In so extensive a subject, sketches and outlines are as much as can be expected; for it would be endless to instance in all the infinite variety of the feathered nation. We shall therefore confine the remainder of this letter to the few domestic fowls of our yards, which are most known, and therefore best understood. At first the peacock, with his gorgeous train, demands our attention; but, like most of the gaudy birds, his notes are grating and shocking to the ear: the yelling of cats, and the braying of an ass, are not more disgustful. The voice of the goose is trumpet-like, and clanking; and once saved the Capitol in Rome, as grave historians assert; the hiss also of the gander is formidable and full of menace, and “protective of his young.” Among ducks the sexual distinction of voice is remarkable; for while the quack of the female is loud and sonorous, the voice of the drake is inward and harsh and feeble, and scarce discernible. The cock turkey struts and gobbles to his mistress in a most uncouth manner; he hath also a pert and petulant note when he attacks his adversary. When a hen turkey leads forth her young brood she keeps a watchful eye: and if a bird of prey appear, though ever so high in the air, the careful mother announces the enemy with a little inward moan, and watches him with a steady and attentive look; but if he approach, her note becomes earnest and alarming, and her outcries are redoubled.
No inhabitants of a yard seem possessed of such a variety of expression and so copious a language as common poultry. Take a chicken of four or five days old, and hold it up to a window where there are flies, and it will immediately seize its prey, with little twitterings of complacency; but if you tender it a wasp or a bee, at once its note becomes harsh, and expressive of disapprobation and a sense of danger. When a pullet is ready to lay she intimates the event by a joyous and easy soft note. Of all the occurrences of their life that of laying seems to be the most important; for no sooner has a hen disburdened herself, than she rushes forth with a clamorous kind of joy, which the cock and the rest of his mistresses immediately adopt. The tumult is not confined to the family concerned, but catches from yard to yard, and spreads to every homestead within hearing, till at last the whole village is in an uproar. As soon as a hen becomes a mother her new relation demands a new language; she then runs clocking and screaming about, and seems agitated as if possessed. The father of the flock has also a considerable vocabulary; if he finds food, he calls a favourite concubine to partake; and if a bird of prey passes over, with a warning voice he bids his family beware. The gallant chanticleer has, at command, his amorous phrases, and his terms of defiance. But the sound by which he is best known is his crowing: by this he has been distinguished in all ages as the countryman’s clock or larum, as the watchman that proclaims the divisions of the night.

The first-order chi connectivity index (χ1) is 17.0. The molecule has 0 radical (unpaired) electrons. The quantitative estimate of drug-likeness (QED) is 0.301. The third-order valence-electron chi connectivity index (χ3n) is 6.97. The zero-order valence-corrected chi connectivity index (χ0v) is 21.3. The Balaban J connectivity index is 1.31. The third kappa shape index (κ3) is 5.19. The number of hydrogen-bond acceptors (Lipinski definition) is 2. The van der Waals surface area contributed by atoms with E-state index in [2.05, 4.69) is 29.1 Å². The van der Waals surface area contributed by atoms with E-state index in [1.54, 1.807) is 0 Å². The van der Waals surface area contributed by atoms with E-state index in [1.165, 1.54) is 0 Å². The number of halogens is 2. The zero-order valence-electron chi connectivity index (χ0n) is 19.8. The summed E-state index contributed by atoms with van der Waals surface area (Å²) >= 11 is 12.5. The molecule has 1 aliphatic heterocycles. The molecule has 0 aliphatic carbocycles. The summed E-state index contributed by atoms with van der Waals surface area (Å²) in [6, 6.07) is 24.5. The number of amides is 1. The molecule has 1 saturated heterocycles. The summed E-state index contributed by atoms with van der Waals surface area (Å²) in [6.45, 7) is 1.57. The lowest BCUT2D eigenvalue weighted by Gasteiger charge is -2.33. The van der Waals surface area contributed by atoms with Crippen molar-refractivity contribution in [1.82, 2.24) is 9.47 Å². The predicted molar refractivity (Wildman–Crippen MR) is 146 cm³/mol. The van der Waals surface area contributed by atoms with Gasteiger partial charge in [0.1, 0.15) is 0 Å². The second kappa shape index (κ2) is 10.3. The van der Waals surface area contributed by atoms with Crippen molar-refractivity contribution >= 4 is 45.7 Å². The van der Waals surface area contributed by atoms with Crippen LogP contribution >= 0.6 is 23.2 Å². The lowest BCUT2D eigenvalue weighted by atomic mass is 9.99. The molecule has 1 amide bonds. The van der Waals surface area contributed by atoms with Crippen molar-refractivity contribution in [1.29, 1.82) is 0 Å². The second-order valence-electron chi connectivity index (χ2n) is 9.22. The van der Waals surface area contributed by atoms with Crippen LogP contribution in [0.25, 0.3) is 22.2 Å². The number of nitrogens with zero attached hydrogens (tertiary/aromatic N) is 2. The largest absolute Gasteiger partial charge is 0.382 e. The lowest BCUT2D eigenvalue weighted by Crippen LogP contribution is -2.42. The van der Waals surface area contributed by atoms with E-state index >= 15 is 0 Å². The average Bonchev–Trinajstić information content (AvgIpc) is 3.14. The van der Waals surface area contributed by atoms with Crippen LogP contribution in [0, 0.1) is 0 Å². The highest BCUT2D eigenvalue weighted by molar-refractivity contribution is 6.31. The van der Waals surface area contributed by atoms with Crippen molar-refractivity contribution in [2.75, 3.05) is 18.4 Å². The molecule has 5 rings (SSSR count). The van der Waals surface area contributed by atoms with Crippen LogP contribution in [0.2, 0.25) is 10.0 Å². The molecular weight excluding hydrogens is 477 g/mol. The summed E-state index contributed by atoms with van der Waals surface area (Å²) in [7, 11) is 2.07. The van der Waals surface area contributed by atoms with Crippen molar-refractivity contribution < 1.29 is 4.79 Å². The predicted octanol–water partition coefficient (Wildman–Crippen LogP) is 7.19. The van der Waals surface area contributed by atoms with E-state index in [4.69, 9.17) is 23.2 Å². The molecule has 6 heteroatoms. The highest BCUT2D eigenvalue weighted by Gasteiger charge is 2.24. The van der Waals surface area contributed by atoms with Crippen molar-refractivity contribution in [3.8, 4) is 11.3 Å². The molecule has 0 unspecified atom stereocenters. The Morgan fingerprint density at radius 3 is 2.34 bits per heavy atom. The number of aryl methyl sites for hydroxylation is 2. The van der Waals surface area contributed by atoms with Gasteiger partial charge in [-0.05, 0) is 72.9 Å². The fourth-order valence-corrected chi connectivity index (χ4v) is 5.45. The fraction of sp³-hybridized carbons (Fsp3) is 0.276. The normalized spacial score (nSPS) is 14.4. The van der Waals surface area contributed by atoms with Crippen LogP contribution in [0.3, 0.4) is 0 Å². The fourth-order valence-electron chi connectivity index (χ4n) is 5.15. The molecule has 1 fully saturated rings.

Gilbert White’s The Natural History of Selborne is published in the Penguin English Library series at £10.